The Namibian Central Bank has ruled that Bitcoin shall be ruled that Bitcoin may not be used as payment for goods and services.
Namibia has cemented itself as one of the first southern African countries to rule on Bitcoin, as its Central Bank has now dictated that the cryptocurrency should not be accepted as payments for neither goods nor services.
Through the publication of a position paper, the Bank of Namibia has clarified that it sees Bitcoin – and, by extension, other cryptocurrencies – as a ‘minimal’ threat to the central bank’s monetary policymaking role.
The paper draws on previous research from the International Monetary Fund and the Financial Action Task Force, and offers policy directives interpreted from the Namibian Exchange Control Act of 1966.
The Act, unsurprisingly, does not make provision for the establishment of virtual currency exchanges within the country.
The paper reads:
“In addition to the bank not recognizing virtual currencies as legal tender in Namibia, it also does not recognize it to be a foreign currency that can be exchanged for local currency. This is because virtual currencies are neither issued nor guaranteed by a central bank nor backed by any commodity.”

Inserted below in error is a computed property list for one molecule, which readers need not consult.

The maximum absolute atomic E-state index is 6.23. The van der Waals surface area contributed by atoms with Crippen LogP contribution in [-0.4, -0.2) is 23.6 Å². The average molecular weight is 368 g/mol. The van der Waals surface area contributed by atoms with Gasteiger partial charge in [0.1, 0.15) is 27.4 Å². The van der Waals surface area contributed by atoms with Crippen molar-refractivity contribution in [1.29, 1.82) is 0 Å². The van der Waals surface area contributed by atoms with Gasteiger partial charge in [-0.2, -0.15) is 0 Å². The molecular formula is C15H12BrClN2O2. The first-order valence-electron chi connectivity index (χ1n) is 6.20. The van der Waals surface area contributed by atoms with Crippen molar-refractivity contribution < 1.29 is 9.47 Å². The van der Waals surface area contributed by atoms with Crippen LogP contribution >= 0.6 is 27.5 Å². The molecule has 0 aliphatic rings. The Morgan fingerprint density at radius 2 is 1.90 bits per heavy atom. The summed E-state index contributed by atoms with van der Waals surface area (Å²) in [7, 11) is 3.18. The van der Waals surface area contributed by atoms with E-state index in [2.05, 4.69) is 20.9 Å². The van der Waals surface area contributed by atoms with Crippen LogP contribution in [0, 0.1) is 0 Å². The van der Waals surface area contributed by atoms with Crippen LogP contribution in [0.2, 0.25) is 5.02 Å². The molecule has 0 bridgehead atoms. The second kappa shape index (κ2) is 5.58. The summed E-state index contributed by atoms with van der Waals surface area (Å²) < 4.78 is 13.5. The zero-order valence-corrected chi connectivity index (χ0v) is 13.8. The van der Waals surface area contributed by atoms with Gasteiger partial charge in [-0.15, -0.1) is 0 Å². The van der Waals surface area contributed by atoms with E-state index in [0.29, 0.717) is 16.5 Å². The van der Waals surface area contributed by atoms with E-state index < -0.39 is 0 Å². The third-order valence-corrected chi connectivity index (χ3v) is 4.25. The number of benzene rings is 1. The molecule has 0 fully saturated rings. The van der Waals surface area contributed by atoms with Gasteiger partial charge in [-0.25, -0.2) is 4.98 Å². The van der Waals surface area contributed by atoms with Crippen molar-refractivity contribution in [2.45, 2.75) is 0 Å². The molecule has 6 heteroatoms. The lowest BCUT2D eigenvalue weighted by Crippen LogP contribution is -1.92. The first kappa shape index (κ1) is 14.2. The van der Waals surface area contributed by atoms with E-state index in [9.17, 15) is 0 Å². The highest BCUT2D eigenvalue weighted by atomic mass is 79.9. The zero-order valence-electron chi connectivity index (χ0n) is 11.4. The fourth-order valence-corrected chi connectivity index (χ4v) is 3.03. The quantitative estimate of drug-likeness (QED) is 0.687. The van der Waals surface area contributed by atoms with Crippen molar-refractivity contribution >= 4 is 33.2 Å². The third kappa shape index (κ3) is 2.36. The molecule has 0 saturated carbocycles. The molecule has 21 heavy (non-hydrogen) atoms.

The report acknowledges that cryptocurrencies could be used to facilitate remittances and other payments, but offers that:
“Virtual currencies cannot be used to pay for goods and services in Namibia… For example, a local shop is not allowed to price or accept virtual currencies in exchange for goods and services. Users of virtual currencies should therefore exercise caution when dealing in this type of currencies or when comparing it to e-money.”
South Africa has yet to rule on Bitcoin or propose any new pieces of legislation or regulation – though it recently emerged that the South African government has been trialing cryptocurrency regulation in a sandbox setting.
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